TBT: What Does This Ford Transit Have in Common With 1950s-Era Convertibles?

Mar 07, 2024

In the 10 years since its debut in the U.S., the Ford Transit – Ford’s unsung hero – has become adept at being whatever our customers need it to be. It is also probably not a vehicle line most auto enthusiasts would associate with concept vehicles, but the Transit Skyliner prototype from 2014 gave American businesses a glimpse of what a luxury version of the Transit could be as the venerable van made its debut in the States. 

Billed as a “private jet on wheels,” the one-off van dipped into Ford’s heritage, borrowing the famed “Skyliner” name, which dates back to a line of 1950s-era convertibles. Though the Transit Skyliner was not a convertible, it did offer a touch of elegance to what was typically known as a workhorse vehicle. This “private jet on wheels” had a unique, custom limo design intended to showcase the van’s capabilities beyond use as a shuttle or by commercial fleets and general contractors.

The drive modes available on our Ford and Lincoln vehicles are very popular today, but the Transit Skyliner had its own unique seating modes: theater, business, reception, and travel. Each setting arranged the Skyliner’s custom-designed, leather-trimmed, throne-style seats to accommodate each layout. The van also featured a bar, a 52-inch retractable movie screen, and a motorized table in its 487 cubic feet of interior space.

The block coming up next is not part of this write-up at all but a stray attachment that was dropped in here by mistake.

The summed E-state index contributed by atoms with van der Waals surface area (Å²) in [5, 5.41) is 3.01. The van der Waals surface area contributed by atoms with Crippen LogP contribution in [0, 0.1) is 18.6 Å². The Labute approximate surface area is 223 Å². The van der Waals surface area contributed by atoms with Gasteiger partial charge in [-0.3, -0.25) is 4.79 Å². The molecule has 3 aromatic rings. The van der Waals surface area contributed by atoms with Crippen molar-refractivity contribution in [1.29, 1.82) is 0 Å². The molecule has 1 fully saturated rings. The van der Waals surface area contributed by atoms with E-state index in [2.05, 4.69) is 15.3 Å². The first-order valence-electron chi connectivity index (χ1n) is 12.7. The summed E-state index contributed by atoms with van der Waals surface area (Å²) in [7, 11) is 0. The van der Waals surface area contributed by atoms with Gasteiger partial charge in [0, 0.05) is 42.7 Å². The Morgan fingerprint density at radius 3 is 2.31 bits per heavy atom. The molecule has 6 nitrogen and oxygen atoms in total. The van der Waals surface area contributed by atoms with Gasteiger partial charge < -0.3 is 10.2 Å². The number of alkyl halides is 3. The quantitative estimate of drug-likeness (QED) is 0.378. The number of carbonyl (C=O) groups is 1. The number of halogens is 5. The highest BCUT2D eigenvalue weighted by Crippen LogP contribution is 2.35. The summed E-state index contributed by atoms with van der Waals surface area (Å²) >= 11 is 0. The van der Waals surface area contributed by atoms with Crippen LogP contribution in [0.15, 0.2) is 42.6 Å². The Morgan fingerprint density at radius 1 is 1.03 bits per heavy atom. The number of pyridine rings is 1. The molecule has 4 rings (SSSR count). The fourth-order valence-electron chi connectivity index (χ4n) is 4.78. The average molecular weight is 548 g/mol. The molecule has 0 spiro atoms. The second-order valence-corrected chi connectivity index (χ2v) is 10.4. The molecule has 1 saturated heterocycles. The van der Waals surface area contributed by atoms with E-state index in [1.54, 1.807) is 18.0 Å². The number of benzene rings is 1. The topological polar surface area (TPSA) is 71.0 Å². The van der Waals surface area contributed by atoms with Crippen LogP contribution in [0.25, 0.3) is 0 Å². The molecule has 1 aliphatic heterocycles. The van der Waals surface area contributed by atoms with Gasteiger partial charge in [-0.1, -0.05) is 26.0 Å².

The Skyliner’s entertainment features included custom, handmade, surround-sound speakers, satellite TV, and a media server for movie storage. The entire interior, which included LED mood lighting, was controlled through a smartphone or tablet.

The Transit Skyliner was designed in collaboration with Ford of Europe and Galpin Auto Sports, a Ford Dealership with a lengthy history of vehicle customization, including during the van craze of the 1960s and ’70s. It made its debut at the New York International Auto Show at the same time that Transit production began at Kansas City Assembly Plant. 

The Transit Skyliner itself never went into production, but more than 1.2 million Transit vans have been produced to date, and it has become a staple of the American workforce. Now paired with E-Transit, the van is poised for continued dominance in the work that keeps America running.

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